Woodsmoke formed a thick and continuous haze in camp. After completing my instinctive and almost animal hike through the entire settlement to get my bearings, I walked over to the main medic tent. There I met another third year medical student who told me she’d been at Standing Rock for over a month. For some reason she decided I was legit, and gave me an informal orientation to camp. Spending the afternoon with her and the other long term activists gave me a flashbang insight into the place. Emotions seemed to be a mix of love, pride, passion, resolve, and frustration with each other and newcomers. I worked in both Oceti and Sacred Stone on the day I arrived. It didn’t take me long to find a stethoscope, figure out where supplies were stored, and get to work. I stopped at a massive woodpile in Rosebud as I hiked between from Sacred Stone back to Oceti. Using my body for an hour helped steady my nerves and gave me time to think about the place and my role in it. I was taken aback by the legitimacy that I was immediately imbued with in a place that was so questioning of motives. It’s hard to tell why you’re accepted or not, but it was sobering to reflect that my profession, gender, and race all seemed to advantage me even in a community of activists. As the first day faded into night, I took a break from the medic tent to make dinner in the back of my car and walk around the tent city at sunset. Long underwear was key as the temperature fell into the teens.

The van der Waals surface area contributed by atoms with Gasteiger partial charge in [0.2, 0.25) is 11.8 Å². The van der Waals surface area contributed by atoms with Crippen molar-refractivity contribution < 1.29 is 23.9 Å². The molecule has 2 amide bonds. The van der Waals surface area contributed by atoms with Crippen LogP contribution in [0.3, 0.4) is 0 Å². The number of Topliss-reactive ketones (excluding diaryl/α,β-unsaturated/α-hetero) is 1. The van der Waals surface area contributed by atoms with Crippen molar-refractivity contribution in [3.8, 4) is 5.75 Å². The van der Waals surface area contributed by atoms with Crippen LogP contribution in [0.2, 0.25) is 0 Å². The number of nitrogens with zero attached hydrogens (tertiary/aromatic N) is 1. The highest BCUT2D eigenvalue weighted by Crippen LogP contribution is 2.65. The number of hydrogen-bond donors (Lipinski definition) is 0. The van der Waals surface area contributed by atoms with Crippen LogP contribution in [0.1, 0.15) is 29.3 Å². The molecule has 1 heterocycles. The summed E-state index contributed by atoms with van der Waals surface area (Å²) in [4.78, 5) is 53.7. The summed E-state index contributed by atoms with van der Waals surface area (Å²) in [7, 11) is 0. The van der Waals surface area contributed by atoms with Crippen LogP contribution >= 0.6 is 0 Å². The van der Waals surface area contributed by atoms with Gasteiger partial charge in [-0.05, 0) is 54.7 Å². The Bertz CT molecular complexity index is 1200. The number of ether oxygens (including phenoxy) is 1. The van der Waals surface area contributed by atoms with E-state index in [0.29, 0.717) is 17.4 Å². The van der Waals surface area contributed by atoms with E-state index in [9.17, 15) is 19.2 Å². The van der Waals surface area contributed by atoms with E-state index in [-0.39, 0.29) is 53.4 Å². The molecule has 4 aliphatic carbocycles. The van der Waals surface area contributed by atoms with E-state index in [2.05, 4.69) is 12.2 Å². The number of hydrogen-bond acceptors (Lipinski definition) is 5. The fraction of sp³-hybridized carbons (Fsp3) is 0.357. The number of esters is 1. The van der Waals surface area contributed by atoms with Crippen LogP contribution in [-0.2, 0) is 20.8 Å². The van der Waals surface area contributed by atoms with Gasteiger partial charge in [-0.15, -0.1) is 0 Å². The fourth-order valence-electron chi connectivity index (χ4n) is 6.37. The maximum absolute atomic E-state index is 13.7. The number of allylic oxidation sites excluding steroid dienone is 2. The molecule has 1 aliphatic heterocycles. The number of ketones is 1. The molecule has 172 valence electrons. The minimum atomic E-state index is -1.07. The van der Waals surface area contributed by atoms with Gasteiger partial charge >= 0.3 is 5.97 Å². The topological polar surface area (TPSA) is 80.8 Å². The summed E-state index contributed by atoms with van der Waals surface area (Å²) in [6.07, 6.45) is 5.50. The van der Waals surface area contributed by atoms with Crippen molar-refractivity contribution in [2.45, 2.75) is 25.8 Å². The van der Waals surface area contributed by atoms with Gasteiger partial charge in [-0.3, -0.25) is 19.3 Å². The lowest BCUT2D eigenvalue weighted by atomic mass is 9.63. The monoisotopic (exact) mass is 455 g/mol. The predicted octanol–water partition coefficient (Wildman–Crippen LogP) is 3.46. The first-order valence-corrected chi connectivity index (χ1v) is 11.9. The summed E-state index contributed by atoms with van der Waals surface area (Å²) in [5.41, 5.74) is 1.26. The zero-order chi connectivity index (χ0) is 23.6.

My friend shared her birthday with the coldest day of winter thus far. At 6:00 pm it was dark, fifteen below and getting colder. She asked me if I wanted to go night skiing before we met up with people at the bar. How could I say no? Besides her inexcusable lack of quality ear protection (so my ears suffered), it was pure magic. We didn’t turn on our headlamps, so the trails were like ghostly streams weaving front of us.